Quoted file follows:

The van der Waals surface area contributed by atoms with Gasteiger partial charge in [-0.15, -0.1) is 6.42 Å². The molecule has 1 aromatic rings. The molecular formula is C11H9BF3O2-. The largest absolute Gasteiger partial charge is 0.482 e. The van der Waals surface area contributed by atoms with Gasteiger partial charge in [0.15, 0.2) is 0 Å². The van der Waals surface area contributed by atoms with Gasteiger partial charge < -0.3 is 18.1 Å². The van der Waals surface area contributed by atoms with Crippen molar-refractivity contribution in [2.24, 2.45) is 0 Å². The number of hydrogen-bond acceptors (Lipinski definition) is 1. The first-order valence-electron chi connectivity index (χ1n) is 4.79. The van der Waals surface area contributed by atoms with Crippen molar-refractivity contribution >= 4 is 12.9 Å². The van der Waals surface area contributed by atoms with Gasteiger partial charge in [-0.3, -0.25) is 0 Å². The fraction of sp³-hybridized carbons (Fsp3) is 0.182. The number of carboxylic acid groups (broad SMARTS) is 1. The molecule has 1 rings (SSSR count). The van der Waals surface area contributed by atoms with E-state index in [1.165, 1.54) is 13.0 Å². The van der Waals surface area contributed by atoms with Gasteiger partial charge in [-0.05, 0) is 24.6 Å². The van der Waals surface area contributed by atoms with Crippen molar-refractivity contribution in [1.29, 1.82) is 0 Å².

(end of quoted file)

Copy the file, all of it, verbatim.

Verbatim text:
The van der Waals surface area contributed by atoms with Gasteiger partial charge in [-0.15, -0.1) is 6.42 Å². The molecule has 1 aromatic rings. The molecular formula is C11H9BF3O2-. The largest absolute Gasteiger partial charge is 0.482 e. The van der Waals surface area contributed by atoms with Gasteiger partial charge in [0.15, 0.2) is 0 Å². The van der Waals surface area contributed by atoms with Gasteiger partial charge < -0.3 is 18.1 Å². The van der Waals surface area contributed by atoms with Crippen molar-refractivity contribution in [2.24, 2.45) is 0 Å². The number of hydrogen-bond acceptors (Lipinski definition) is 1. The first-order valence-electron chi connectivity index (χ1n) is 4.79. The van der Waals surface area contributed by atoms with Crippen molar-refractivity contribution >= 4 is 12.9 Å². The van der Waals surface area contributed by atoms with Gasteiger partial charge in [-0.3, -0.25) is 0 Å². The fraction of sp³-hybridized carbons (Fsp3) is 0.182. The number of carboxylic acid groups (broad SMARTS) is 1. The molecule has 1 rings (SSSR count). The van der Waals surface area contributed by atoms with E-state index in [1.165, 1.54) is 13.0 Å². The van der Waals surface area contributed by atoms with Gasteiger partial charge in [-0.05, 0) is 24.6 Å². The van der Waals surface area contributed by atoms with Crippen molar-refractivity contribution in [1.29, 1.82) is 0 Å².